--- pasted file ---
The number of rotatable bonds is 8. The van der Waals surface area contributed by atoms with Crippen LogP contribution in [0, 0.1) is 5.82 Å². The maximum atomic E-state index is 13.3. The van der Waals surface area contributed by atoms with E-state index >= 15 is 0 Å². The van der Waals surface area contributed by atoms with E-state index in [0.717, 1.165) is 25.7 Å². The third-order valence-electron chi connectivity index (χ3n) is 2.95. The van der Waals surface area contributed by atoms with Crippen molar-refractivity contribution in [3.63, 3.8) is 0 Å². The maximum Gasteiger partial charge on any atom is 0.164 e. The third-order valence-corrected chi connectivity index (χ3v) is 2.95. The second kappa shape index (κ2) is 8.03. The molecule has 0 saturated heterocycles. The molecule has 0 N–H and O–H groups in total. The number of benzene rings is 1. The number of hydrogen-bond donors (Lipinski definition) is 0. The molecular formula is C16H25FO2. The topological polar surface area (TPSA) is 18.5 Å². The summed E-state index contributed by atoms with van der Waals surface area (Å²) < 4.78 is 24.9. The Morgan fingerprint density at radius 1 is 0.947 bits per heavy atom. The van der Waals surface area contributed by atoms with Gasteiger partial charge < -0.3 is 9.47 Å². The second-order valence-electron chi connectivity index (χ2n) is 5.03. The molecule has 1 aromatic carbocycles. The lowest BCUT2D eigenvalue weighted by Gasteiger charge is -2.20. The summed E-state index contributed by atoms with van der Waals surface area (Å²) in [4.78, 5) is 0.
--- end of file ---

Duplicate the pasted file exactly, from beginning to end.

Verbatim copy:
The number of rotatable bonds is 8. The van der Waals surface area contributed by atoms with Crippen LogP contribution in [0, 0.1) is 5.82 Å². The maximum atomic E-state index is 13.3. The van der Waals surface area contributed by atoms with E-state index >= 15 is 0 Å². The van der Waals surface area contributed by atoms with E-state index in [0.717, 1.165) is 25.7 Å². The third-order valence-electron chi connectivity index (χ3n) is 2.95. The van der Waals surface area contributed by atoms with Crippen molar-refractivity contribution in [3.63, 3.8) is 0 Å². The maximum Gasteiger partial charge on any atom is 0.164 e. The third-order valence-corrected chi connectivity index (χ3v) is 2.95. The second kappa shape index (κ2) is 8.03. The molecule has 0 saturated heterocycles. The molecule has 0 N–H and O–H groups in total. The number of benzene rings is 1. The number of hydrogen-bond donors (Lipinski definition) is 0. The molecular formula is C16H25FO2. The topological polar surface area (TPSA) is 18.5 Å². The summed E-state index contributed by atoms with van der Waals surface area (Å²) < 4.78 is 24.9. The Morgan fingerprint density at radius 1 is 0.947 bits per heavy atom. The van der Waals surface area contributed by atoms with Gasteiger partial charge < -0.3 is 9.47 Å². The second-order valence-electron chi connectivity index (χ2n) is 5.03. The molecule has 1 aromatic carbocycles. The lowest BCUT2D eigenvalue weighted by Gasteiger charge is -2.20. The summed E-state index contributed by atoms with van der Waals surface area (Å²) in [4.78, 5) is 0.